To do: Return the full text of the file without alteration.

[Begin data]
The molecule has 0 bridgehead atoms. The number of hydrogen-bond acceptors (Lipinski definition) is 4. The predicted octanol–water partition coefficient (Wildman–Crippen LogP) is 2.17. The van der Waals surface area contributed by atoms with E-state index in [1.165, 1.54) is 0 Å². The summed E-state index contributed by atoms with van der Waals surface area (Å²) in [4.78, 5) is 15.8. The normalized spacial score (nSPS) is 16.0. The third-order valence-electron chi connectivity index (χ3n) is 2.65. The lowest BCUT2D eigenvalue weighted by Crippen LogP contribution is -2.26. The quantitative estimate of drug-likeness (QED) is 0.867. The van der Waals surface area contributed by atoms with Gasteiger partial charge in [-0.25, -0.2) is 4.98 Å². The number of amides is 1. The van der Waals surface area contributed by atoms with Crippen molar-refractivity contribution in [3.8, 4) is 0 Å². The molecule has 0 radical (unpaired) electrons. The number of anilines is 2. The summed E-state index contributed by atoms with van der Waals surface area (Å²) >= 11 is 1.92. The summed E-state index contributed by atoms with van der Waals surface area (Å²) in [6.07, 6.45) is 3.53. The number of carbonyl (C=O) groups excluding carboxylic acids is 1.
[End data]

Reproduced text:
The molecule has 0 bridgehead atoms. The number of hydrogen-bond acceptors (Lipinski definition) is 4. The predicted octanol–water partition coefficient (Wildman–Crippen LogP) is 2.17. The van der Waals surface area contributed by atoms with E-state index in [1.165, 1.54) is 0 Å². The summed E-state index contributed by atoms with van der Waals surface area (Å²) in [4.78, 5) is 15.8. The normalized spacial score (nSPS) is 16.0. The third-order valence-electron chi connectivity index (χ3n) is 2.65. The lowest BCUT2D eigenvalue weighted by Crippen LogP contribution is -2.26. The quantitative estimate of drug-likeness (QED) is 0.867. The van der Waals surface area contributed by atoms with Gasteiger partial charge in [-0.25, -0.2) is 4.98 Å². The number of amides is 1. The van der Waals surface area contributed by atoms with Crippen molar-refractivity contribution in [3.8, 4) is 0 Å². The molecule has 0 radical (unpaired) electrons. The number of anilines is 2. The summed E-state index contributed by atoms with van der Waals surface area (Å²) >= 11 is 1.92. The summed E-state index contributed by atoms with van der Waals surface area (Å²) in [6.07, 6.45) is 3.53. The number of carbonyl (C=O) groups excluding carboxylic acids is 1.